... and on the other side bolt and ring missing but the setup is predictable.

 

post-182-0-40270000-1439319907_thumb.jpg

 

This makes sense as clearly there was a bolt attached for each side. The ring attached also could explain the horizontal marks that can be seen in one of the Constitutions holes :-)

 

So the riddle continues in a sense of what or why the rings were for.

 

XXXDAn

Edited by dafi
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interesting....I think that's what I'd do if I had to replace a rudder at sea to control the lower end of it while lining it up, couple lines on either side , don't think I'd leave holes in it for any other reason.

Way out of the box thinking but if you were going to rig a fire ship this might help get it there while the top of the ship is burning?

Edited by PriceMachine&Design
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Interesting hints! 

 

I suspect, based purely on conjecture and speculation, that if they were related to rudder manipulation they would be for re-seating rather than removing.  Even with all the weight of the copper plates, nails and ironwork, the rudder should still float if unseated.  HOWEVER - to get it aligned at sea would require some method to first "pull" it under, then to bring to the correct alignment with the sternpost, and seat it into the proper position (pegs and holes type of thing).

 

Or, as often happens, I could be totally mistaken.

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Greetings,

 

If I wanted a lifting point for the rudder, I would install an eye bolt(s) vertically in the aft edge of the rudder. This location would minimize drag, and it is much easier to thread a line(s) through an eye bolt than a hole that extends through the rudder. Maybe these holes were used to drain the water from the rudder when the ship was in drydock. I doubt the copper sheathing was watertight since it was fastened along the seams with nails. After a while the space between wood and copper would fill with water so maybe the holes would facilitate drainage. Plus. let's not forget Druxey's point about buoyancy. The holes would also facilitate sinking of the rudder for shipping at sea.

 

wq3296

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Rather than lifting or manipulating, could these have been for attaching emergency steering ropes?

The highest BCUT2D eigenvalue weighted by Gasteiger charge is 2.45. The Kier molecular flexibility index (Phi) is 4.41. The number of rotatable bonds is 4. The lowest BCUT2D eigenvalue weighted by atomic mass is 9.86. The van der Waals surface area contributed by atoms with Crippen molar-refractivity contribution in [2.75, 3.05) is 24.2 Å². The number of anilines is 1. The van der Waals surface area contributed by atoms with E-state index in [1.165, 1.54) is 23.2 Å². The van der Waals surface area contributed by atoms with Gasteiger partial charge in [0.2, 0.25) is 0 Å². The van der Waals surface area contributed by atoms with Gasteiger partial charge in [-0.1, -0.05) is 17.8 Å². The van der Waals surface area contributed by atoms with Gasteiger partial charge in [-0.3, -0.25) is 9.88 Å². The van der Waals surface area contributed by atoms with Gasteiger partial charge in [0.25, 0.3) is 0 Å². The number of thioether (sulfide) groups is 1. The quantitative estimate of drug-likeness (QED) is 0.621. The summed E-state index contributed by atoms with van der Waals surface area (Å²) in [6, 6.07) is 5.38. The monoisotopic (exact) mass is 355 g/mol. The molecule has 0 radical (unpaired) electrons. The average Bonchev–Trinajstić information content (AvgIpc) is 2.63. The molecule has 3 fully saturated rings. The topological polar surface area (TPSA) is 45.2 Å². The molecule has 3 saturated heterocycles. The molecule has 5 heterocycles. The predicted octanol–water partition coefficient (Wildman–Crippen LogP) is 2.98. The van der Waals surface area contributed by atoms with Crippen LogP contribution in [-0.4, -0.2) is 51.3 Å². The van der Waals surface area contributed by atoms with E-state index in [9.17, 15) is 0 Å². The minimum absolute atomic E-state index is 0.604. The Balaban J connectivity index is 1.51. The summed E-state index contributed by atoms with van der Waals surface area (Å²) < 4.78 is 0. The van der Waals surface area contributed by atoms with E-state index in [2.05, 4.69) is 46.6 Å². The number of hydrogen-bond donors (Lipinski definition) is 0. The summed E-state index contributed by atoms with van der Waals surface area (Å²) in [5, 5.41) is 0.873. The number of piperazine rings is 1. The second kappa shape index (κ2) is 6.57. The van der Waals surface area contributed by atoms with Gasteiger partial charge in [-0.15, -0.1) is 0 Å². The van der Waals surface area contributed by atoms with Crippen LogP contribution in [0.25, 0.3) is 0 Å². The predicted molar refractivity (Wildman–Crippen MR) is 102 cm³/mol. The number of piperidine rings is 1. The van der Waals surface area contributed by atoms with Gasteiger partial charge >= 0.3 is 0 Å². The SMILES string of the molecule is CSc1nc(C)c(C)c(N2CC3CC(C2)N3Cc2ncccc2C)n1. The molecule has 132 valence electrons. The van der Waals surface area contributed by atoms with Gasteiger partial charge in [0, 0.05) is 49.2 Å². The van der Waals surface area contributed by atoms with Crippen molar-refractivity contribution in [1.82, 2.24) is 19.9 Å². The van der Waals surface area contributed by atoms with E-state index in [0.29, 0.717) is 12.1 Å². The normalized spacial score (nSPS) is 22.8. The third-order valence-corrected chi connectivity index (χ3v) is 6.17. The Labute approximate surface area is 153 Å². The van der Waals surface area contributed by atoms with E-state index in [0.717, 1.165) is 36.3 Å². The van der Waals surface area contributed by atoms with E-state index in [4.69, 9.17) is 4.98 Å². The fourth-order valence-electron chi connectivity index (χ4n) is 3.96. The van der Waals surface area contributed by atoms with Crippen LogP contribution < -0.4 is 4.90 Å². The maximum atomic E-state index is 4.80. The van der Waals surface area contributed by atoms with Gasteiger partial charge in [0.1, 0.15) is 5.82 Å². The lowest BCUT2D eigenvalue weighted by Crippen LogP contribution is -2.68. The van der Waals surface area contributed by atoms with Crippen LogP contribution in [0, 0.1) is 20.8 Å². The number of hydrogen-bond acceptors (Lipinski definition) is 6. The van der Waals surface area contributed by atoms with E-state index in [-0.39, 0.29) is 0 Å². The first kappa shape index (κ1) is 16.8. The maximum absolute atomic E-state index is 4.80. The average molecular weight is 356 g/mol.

Pat

 

If they were bolts of some sort it would make sense, but not drilled through and (as mentioned above ) with a lead bushings.  Also, since they are so far below the waterline, some poor non-SCUBA equipped crewman would need to hold his breath to attempt to reach them. 

 

Looking at the holes on the Constitution, it appears they are circular with something (lead bushings?) inside which, when the copper was applied, the covering sheets were nailed thoroughly around each hole.  What confuses me is why the rough pick-axe like holes punched through the copper?  The intent of the nailing (along with the under layer of tarred felt or whatever concoction they used on the Connie) was to minimize any water seepage into the wood - over time, that would become a major impediment to speed and maneuverability. 

 

I have not come across anything as yet in Humphreys writings on his design, and not sure where to even begin to look in Falconer or other period references!

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Worked for a Civil Engineer who was asked to do a structural evaluation on a very old steel and concrete hotel. Wasn’t part of that crew, I was busy surveying but I was privy to the fallout. To ealuate the condition of the structure and its soundness, the beams, columns, rivets all needed to be exposed, this was done randomly and left areas that needed repair, which the owners didn't like. Although they didn't like it, they did pay for the report. Anyway, as I suggested, perhaps those holes were part of an inspection of the condition for the hidden, but prone to rot rudder interior wood. If so, like the access to the supporting structure of that building it would not be shown in plans or building records, might be found in the records of a Ship Surveyor or part of a report of a hull inspection. Like I said, suspect those are inspection holes, sealed by lead lining, tared felt with existing copper reattached. Hope this mystery is solved, one or none of our guesses might be right, sure wouldn't bet much of value that my guess is better than others other than I question that lifting or control of the rudder, ashore or afloat adds up, because of sizing and lack of markings remaining from such use. :)